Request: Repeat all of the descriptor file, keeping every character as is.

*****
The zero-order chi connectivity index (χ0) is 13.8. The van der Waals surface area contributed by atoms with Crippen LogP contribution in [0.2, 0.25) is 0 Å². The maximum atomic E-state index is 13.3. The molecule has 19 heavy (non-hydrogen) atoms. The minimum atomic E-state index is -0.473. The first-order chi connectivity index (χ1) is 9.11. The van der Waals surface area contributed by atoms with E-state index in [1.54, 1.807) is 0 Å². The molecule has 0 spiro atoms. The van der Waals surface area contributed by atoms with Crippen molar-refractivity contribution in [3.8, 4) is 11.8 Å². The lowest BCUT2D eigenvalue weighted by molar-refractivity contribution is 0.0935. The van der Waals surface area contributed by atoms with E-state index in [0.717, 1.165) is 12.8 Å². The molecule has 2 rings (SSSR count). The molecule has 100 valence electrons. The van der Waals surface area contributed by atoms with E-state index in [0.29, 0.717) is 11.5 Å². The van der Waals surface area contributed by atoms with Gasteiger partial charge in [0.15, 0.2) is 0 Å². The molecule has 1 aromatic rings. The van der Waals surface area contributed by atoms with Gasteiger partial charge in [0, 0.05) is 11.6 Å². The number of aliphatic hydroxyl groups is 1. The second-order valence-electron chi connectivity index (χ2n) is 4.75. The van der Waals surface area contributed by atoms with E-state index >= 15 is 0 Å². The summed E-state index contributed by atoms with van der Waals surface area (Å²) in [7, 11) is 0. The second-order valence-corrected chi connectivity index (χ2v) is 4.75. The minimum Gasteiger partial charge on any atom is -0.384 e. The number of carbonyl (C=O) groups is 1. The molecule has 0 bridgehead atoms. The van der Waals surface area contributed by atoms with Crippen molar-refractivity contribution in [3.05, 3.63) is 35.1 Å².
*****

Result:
The zero-order chi connectivity index (χ0) is 13.8. The van der Waals surface area contributed by atoms with Crippen LogP contribution in [0.2, 0.25) is 0 Å². The maximum atomic E-state index is 13.3. The molecule has 19 heavy (non-hydrogen) atoms. The minimum atomic E-state index is -0.473. The first-order chi connectivity index (χ1) is 9.11. The van der Waals surface area contributed by atoms with E-state index in [1.54, 1.807) is 0 Å². The molecule has 0 spiro atoms. The van der Waals surface area contributed by atoms with Crippen molar-refractivity contribution in [3.8, 4) is 11.8 Å². The lowest BCUT2D eigenvalue weighted by molar-refractivity contribution is 0.0935. The van der Waals surface area contributed by atoms with E-state index in [0.717, 1.165) is 12.8 Å². The molecule has 2 rings (SSSR count). The molecule has 100 valence electrons. The van der Waals surface area contributed by atoms with E-state index in [0.29, 0.717) is 11.5 Å². The van der Waals surface area contributed by atoms with Gasteiger partial charge in [0.15, 0.2) is 0 Å². The molecule has 1 aromatic rings. The van der Waals surface area contributed by atoms with Gasteiger partial charge in [0, 0.05) is 11.6 Å². The number of aliphatic hydroxyl groups is 1. The second-order valence-electron chi connectivity index (χ2n) is 4.75. The van der Waals surface area contributed by atoms with E-state index >= 15 is 0 Å². The summed E-state index contributed by atoms with van der Waals surface area (Å²) in [7, 11) is 0. The second-order valence-corrected chi connectivity index (χ2v) is 4.75. The minimum Gasteiger partial charge on any atom is -0.384 e. The number of carbonyl (C=O) groups is 1. The molecule has 0 bridgehead atoms. The van der Waals surface area contributed by atoms with Crippen molar-refractivity contribution in [3.05, 3.63) is 35.1 Å².